In this information age, no world leader can afford to ignore the power of television. At 68, Russian President Boris Yeltsin is no exception.
Hours before Nato mounted its air strikes against Yugoslavia, the President went on air to warn his American counterpart to think twice before leaping into action.
After the first bombs were dropped, Mr Yeltsin was seen on television again denouncing the 'aggression' as a gross mistake by United States President Bill Clinton.
Despite the demise of the USSR, Russia has remained the second-most formidable military force in the world. The way its leadership reacts to the Kosovo crisis is covered prominently by the news agencies.
However, the Russian media are interested in more than just the speeches of their President. Last weekend, the Moscow Times carried a feature article on Mr Yeltsin's latest TV image.
The paper noted that the President was for the first time wearing glasses.
'Since that fateful night,' it reported, 'Yeltsin has consistently - and self-consciously - worn the same squarish, gold-rimmed spectacles in every public appearance.' The Interfax has also harped on the same subject.
The Russian chief's move has been interpreted as a calculated attempt to transform his image from that of a rebellious fighter to a wiser grandfatherly figure - more befitting that of a thoughtful and responsible statesman seeking to lead the world away from the brink of World War III.
After taking over the helm from Mikhail Gorbachev, Mr Yeltsin has left an impression of being alcoholic, precarious and impulsive.
Mindful of the shady side of their boss' character, Mr Yeltsin's image-makers toyed with the idea of putting the President in spectacles during his 1996 re-election campaign. He, however, preferred a more youthful look and dropped the idea, even though his spectacles and glasses case were often seen close at hand in footage of his office or convalescence ward.
According to the Moscow Times the new-look President has aroused divergent reactions from the Russian people.
Some find his eye wear devoid of individuality - the thin glasses are no different from those worn by millions of ordinary middle-class, white-collar workers around the world. Others perceive the square glasses on Mr Yeltsin's round face as looking stylish and intellectual.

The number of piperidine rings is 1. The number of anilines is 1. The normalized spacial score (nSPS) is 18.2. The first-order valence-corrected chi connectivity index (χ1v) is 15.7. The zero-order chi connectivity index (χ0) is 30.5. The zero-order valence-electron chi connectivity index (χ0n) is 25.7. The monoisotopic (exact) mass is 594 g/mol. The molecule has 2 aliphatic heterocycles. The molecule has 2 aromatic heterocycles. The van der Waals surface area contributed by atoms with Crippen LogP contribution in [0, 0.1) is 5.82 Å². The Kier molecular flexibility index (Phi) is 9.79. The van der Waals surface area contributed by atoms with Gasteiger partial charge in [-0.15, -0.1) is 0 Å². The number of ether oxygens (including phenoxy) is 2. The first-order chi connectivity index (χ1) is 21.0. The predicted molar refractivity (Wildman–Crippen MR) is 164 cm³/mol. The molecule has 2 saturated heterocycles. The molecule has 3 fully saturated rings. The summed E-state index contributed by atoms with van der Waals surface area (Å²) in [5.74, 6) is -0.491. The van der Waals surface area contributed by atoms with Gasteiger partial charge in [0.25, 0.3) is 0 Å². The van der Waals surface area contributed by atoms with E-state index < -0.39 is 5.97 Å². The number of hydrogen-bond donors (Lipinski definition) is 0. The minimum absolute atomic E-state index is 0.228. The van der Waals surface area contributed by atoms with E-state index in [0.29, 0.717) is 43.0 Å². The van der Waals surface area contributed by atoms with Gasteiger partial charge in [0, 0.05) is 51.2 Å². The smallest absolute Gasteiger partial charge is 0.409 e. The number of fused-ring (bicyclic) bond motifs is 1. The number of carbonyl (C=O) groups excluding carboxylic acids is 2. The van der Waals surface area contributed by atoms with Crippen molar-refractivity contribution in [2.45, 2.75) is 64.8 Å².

Moscow has assumed an even more important role in the Yugoslav conflict now that its reconnaissance vessels are on their way to the flashpoint.
The fact that Russian media have diverted considerable column centimetres to whether a four-eyed Yeltsin looks better may appear to be too trivial at such a tumultuous moment in a major international confrontation.
Yet, like it or not, appearance often comes before substance when even wars are reduced to soundbites and footage clipped by the second.
In fact, our Chief Executive could learn a lesson or two from the President's latest public relations offensive.
Seven years younger than Mr Yeltsin, Tung Chee-hwa has often been described as being old and weary in front of the press cameras.
There has been no shortage of advice for the SAR head. In an interview with the new Information Co-ordinator Stephen Lam Sui-lung, for instance, RTHK host Luke Tsang was eager to convince Mr Lam's boss to replace his lacklustre reddish ties with livelier colours.
Since then, the Chief Executive's Office must have been flooded with similar pieces of free advice. Mr Tung does not seem to have taken any of them seriously.
But it would do him no harm to take a closer look at ways to project a more energetic image.
Politics of Russia